Bing Case Study

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I’ve been working as the sole 3D Marketing Artist for Acamar Films for the past 2 years. During this time I’ve established the basis for how to present the assets from Brown Bag Films, to best replicate the tone and character of the children's animated show "Bing".

My goal was to give designers both internal and external a wide range of assets that could be repurposed for different situations without the need to re-render. I took a simplified compositing approach reminiscent of a vfx pipeline. Not as deep as multi pass composite but splitting up key assets in the scene and changing lighting and shadow to deliver rendered stills for a wide array of merchandise opportunities.


 
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Technical Challenges

I took the approach of studio style soft even lighting with a subtle key light. This allowed for a soft spot shadow for characters in the scene which lent itself perfectly for the graphic design elements. Grounding the character in the flat vector design but inserting seamlessly into scene environments. Bing’s world has a very soft lighting feel with not to many directional shadows which in themselves are very soft in nature. As there’s no clear directional shadow this allowed for the omission of directional shadows on character renders.

This was important as now characters could be used universally across almost any situation. Group poses could be created from renders from different scenes all together. Characters could be taken from one scene a planted in another. Giving as much flexibility to designers was paramount.

As it stands I’ve contributed 1800 plus individual rendered assets over the last 2 years. 90% or more are fully separated for multi-purpose. The majority of these assets are rendered at A2 300dpi. With occasional special requests at up to or above A0 300dpi.


Life In A Still Frame

Early in the development it was decided to shy away from iconic key poses. The general feeling was that it was lifeless and didn’t help to tell the stories we wanted to do especially in publishing. A strong pursuit was not for Bing to seem cartoon like early key poses leaned towards.

What we discovered was that poses need to be natural which went against classic animation. Strong key poses and in-between poses synonymous with animation didn’t look right. I decided to draw from my experience working on set with actors and commercial talent in order to catch subtleties that conveyed to the audience what had just happened or what was going to. This helped push the Narrative forward and made for better poses that seemed more in line with the show.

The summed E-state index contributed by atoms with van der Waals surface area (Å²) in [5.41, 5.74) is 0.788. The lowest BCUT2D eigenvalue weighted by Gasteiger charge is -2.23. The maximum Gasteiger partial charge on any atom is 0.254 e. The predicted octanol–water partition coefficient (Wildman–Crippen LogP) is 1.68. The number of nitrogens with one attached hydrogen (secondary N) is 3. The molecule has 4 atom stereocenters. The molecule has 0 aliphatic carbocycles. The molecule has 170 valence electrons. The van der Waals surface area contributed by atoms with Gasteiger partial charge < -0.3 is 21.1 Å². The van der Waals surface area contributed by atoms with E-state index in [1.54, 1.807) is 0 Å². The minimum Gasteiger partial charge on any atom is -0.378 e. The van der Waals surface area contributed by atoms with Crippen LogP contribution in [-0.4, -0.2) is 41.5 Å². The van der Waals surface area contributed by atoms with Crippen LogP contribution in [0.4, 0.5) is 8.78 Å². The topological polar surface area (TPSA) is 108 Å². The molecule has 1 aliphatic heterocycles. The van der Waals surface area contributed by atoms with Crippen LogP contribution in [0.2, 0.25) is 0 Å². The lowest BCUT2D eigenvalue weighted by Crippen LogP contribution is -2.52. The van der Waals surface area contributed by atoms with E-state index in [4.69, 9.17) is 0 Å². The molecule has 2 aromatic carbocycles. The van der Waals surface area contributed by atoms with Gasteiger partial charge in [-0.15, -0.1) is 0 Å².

This blended with paring back the articulation and dexterity to better capture a small child helped define the characters in a way that separates Bing from other market competitors.

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Deep Focus

The Bing animated show employs common use of bokeh (depth of field blur effect) to bring focus to characters or to a specific point for story. For publishing means this was dropped to allow new audiences to appreciate the detail that had gone in to crafting the world of Bing.

To combat the lack of bokeh the main character Bing nearly always looks out to the audience drawing your focus to him. Then the supporting cast and their interaction with Bing or what he’s doing before they scan around the background scene elements. This also helped with posing Bing and his friends as it immediately calls out to a parent taking pictures of their children. Calling for their attention with the kid looking up just as the photo is taken. This immediately made images relate, must amateur family photos don’t have shallow Bokeh.


Expanding The World

During the production of Bing various ideas were dropped due to time constraints and technicalities. These issues arose again at merchandise stage, retail love seasonal tie ins especially Christmas and Easter in the UK. This lead to the creation of new assets outside of what was present in the show. Easter related assets were created in house specifically for a Harper Collins Bing book, as well as three Snow filled environments. These were a mixture of CGi and Photoshop Matte painting. A set of Christmas CGi decorations where also created in conjunction. All new CG assets were carefully made to closely match with the pre-existing assets from the show.

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Licensing Partners

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